So here I am at the end of another 1,300 words or so and when I have written the last character I will be looking for another form of procrastination. A little light vacuuming, clean the toilets?  Not very appealing, any of it…

 

 

 

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Responses

  1. Hope all goes well with the Drs on Monday. Thanks for the book recommendations–always looking for those as you know. Weather in Tucson is glorious–if Joe watches golf today he will see Westwood versus McIlroy in Tucson –you are always welcome.
    The tale of you with head in sink made me laugh–how many children did we bathe in a sink?

  2. I don’t “do” Twitter but I understand the way to get people to at least look at your feed is to quote what others say with links back to them.

    I remember the old head-in-the-sink trick of washing one’s hair! I too am going to be doing bathroom renos come Spring. After the semester is over AND we can open the windows for fresh air. I’m already planning the demolition in my head, soon it will be a plan on paper. I think we will have to rent one of those fabric “dumpsters” from the Home Depot because there will be a lot of debris. Only a few things are worth giving to Habitat’s Reno business. The rest is rotted Minto junk.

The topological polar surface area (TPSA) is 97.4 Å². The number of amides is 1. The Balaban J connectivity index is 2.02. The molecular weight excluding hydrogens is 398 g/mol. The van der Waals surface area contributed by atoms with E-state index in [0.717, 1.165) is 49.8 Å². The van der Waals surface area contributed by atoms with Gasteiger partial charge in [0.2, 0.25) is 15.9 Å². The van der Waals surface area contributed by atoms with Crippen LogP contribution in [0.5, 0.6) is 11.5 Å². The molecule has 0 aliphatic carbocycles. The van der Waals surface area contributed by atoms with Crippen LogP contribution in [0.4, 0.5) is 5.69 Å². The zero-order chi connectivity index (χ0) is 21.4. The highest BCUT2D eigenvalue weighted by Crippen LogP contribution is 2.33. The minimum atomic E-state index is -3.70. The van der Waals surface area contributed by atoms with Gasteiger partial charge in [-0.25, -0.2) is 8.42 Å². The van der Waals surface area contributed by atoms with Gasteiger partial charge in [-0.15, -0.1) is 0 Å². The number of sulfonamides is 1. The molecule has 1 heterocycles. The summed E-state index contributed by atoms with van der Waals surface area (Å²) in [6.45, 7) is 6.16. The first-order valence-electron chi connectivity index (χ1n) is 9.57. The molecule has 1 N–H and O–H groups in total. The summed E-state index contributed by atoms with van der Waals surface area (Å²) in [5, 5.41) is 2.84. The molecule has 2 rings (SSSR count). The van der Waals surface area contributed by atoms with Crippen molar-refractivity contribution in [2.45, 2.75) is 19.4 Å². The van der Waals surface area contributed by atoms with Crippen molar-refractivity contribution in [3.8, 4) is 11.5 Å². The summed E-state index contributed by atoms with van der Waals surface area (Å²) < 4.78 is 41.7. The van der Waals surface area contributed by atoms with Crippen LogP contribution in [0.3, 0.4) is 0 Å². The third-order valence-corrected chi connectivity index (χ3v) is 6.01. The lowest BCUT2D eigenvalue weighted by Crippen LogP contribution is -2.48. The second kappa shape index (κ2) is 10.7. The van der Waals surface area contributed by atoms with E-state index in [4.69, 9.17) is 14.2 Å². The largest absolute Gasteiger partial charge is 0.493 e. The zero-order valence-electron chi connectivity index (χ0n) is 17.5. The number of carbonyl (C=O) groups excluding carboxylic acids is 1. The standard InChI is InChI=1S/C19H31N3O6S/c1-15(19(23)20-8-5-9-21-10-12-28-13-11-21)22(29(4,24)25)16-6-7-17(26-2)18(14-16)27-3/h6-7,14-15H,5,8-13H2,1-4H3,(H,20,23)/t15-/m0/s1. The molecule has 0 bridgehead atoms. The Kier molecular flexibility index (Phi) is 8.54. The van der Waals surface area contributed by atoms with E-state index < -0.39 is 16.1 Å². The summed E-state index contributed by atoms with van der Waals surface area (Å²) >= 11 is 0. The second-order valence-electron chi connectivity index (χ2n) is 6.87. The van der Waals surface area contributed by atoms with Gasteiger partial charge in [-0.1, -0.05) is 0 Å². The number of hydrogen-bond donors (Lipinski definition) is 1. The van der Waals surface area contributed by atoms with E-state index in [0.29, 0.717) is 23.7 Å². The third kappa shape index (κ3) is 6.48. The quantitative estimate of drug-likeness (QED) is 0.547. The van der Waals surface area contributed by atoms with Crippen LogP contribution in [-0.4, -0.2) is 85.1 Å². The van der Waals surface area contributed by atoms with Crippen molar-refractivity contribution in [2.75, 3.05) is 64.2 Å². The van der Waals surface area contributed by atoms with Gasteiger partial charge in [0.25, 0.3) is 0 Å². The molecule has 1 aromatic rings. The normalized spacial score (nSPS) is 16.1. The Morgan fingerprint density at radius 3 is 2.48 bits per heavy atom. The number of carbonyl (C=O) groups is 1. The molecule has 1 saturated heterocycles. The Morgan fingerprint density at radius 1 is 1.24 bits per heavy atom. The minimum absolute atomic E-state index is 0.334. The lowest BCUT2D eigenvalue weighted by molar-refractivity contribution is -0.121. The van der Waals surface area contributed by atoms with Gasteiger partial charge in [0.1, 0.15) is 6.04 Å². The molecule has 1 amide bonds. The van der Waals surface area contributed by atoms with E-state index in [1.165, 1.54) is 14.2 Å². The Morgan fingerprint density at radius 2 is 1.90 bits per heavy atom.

3. So, did you see Stephen Fry’s comments about how slow our broad band is here?? Upset a few people that did! I like Mr Fry. Can’t be bothered with Twitter though, Facebook and flickr keep me on my computer more than I’d like.

    • I didn’t actually. I had never thought about Twitter if I hadn’t had to look into it for my client. Not sure I can be bothered.
      Stephen Fry would not like our broadband speeds either. Britain is much faster. In our particukar case we are on satellite and while it is much faster than dial-up, it is still frustratingly slow.

  4. Need some golf excitement? Did you watch rookie John Huh win at the Mayakoba Golf Classic to beat out Australian Robert Allenby in an 8-hole playoff? Get caught up: http://bit.ly/yS8hN3

  5. Talking of Stephen Fry–the man is brilliant (but we all knew that). I am assuming you have seen teh link i add below but if you haven’t

    http://www.disclose.tv/action/viewvideo/41711/Stephen_Fry__amp__The_Catholic_Church/
    If the link doesn’t work just google Stephen Fry and The Catholic Church.